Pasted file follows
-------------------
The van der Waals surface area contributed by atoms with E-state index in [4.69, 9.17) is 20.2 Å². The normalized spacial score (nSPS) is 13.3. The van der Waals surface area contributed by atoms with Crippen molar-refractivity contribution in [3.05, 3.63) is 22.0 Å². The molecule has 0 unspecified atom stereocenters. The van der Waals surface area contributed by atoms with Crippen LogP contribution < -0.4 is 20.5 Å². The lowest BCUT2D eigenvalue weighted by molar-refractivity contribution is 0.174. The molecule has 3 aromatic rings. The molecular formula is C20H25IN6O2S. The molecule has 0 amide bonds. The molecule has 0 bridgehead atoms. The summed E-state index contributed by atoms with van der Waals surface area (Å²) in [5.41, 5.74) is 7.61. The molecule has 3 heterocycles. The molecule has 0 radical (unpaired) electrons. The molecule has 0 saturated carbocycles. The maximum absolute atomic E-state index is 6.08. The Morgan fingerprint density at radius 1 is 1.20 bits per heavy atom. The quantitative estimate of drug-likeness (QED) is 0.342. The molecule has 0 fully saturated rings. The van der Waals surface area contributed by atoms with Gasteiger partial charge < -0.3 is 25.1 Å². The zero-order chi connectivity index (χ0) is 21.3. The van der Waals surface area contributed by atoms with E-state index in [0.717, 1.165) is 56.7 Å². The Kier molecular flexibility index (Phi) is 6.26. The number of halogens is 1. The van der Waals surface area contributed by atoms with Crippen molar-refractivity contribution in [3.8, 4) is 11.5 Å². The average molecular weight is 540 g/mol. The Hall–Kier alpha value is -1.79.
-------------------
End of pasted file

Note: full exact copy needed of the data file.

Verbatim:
The van der Waals surface area contributed by atoms with E-state index in [4.69, 9.17) is 20.2 Å². The normalized spacial score (nSPS) is 13.3. The van der Waals surface area contributed by atoms with Crippen molar-refractivity contribution in [3.05, 3.63) is 22.0 Å². The molecule has 0 unspecified atom stereocenters. The van der Waals surface area contributed by atoms with Crippen LogP contribution < -0.4 is 20.5 Å². The lowest BCUT2D eigenvalue weighted by molar-refractivity contribution is 0.174. The molecule has 3 aromatic rings. The molecular formula is C20H25IN6O2S. The molecule has 0 amide bonds. The molecule has 0 bridgehead atoms. The summed E-state index contributed by atoms with van der Waals surface area (Å²) in [5.41, 5.74) is 7.61. The molecule has 3 heterocycles. The molecule has 0 radical (unpaired) electrons. The molecule has 0 saturated carbocycles. The maximum absolute atomic E-state index is 6.08. The Morgan fingerprint density at radius 1 is 1.20 bits per heavy atom. The quantitative estimate of drug-likeness (QED) is 0.342. The molecule has 0 fully saturated rings. The van der Waals surface area contributed by atoms with Gasteiger partial charge < -0.3 is 25.1 Å². The zero-order chi connectivity index (χ0) is 21.3. The van der Waals surface area contributed by atoms with E-state index in [0.717, 1.165) is 56.7 Å². The Kier molecular flexibility index (Phi) is 6.26. The number of halogens is 1. The van der Waals surface area contributed by atoms with Crippen molar-refractivity contribution in [3.8, 4) is 11.5 Å². The average molecular weight is 540 g/mol. The Hall–Kier alpha value is -1.79.